There are also certain facts that don’t come into evidence at trials, because their use at trial is protected by a privilege or exclusion. One of the best known exclusions of evidence is the attorney/client privilege. This privilege will keep out of evidence communications between a lawyer and a client. There are limitations on this privilege, and if you have a question about whether something can be kept out of evidence you should check with a lawyer. Other privileges that keep certain communications from coming into evidence are communications between spouses, psychotherapist/patient privilege and journalistic privileges from revealing sources.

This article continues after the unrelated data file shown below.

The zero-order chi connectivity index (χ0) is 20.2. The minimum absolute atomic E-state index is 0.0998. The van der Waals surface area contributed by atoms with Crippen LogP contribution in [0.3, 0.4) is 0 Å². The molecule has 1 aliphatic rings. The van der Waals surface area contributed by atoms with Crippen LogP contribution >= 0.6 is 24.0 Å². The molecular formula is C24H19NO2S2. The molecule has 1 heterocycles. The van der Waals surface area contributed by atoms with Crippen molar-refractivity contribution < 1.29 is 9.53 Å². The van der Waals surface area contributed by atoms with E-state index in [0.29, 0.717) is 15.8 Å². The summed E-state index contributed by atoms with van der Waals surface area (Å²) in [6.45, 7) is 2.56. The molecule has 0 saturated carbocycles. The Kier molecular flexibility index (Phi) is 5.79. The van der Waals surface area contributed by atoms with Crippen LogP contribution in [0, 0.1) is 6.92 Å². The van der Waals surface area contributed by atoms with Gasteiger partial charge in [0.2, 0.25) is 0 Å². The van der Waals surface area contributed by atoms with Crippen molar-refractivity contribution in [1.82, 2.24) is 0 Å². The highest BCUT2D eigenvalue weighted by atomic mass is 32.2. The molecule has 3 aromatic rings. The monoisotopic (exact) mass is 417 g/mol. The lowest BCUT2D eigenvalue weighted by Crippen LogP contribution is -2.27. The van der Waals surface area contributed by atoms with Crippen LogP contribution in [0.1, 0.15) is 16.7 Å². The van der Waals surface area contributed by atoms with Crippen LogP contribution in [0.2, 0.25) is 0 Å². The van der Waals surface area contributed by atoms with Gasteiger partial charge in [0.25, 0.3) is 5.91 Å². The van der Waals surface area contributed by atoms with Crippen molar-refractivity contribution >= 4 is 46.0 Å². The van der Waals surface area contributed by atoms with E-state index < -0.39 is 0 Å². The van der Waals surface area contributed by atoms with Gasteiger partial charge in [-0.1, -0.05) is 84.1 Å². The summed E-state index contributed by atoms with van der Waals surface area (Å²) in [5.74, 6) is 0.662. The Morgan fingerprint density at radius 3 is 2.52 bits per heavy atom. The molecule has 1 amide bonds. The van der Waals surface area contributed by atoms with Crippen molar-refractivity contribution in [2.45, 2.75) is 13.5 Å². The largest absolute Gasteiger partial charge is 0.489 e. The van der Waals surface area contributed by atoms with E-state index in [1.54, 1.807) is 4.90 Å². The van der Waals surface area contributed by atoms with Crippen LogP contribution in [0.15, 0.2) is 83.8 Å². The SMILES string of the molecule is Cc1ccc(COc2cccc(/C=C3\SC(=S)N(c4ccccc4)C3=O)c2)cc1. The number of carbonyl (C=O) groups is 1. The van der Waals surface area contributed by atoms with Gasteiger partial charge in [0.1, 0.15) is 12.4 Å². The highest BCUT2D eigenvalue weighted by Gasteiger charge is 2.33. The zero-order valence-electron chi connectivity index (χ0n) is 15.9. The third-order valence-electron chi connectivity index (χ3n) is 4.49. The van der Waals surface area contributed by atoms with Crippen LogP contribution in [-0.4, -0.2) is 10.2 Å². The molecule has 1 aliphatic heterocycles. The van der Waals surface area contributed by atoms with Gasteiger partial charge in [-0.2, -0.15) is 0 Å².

In summary, evidence in the legal setting is a very complex subject. Without evidence, there would be no case. Some evidence is relatively easy to establish and some is extremely complicated requiring experts who can establish chain of custody and reliance upon scientific principles. Evidence must be relevant, material, reliable, and not subject to rules of exclusion or privilege that keep it from being considered by the judge or jury. Because the proper introduction of evidence is so crucial to presenting a case, you have to have an attorney who understands evidence inside and out. If you have questions about your case and the evidence you will need to prove your case, please contact a lawyer at Trial Pro, P.A. for advice.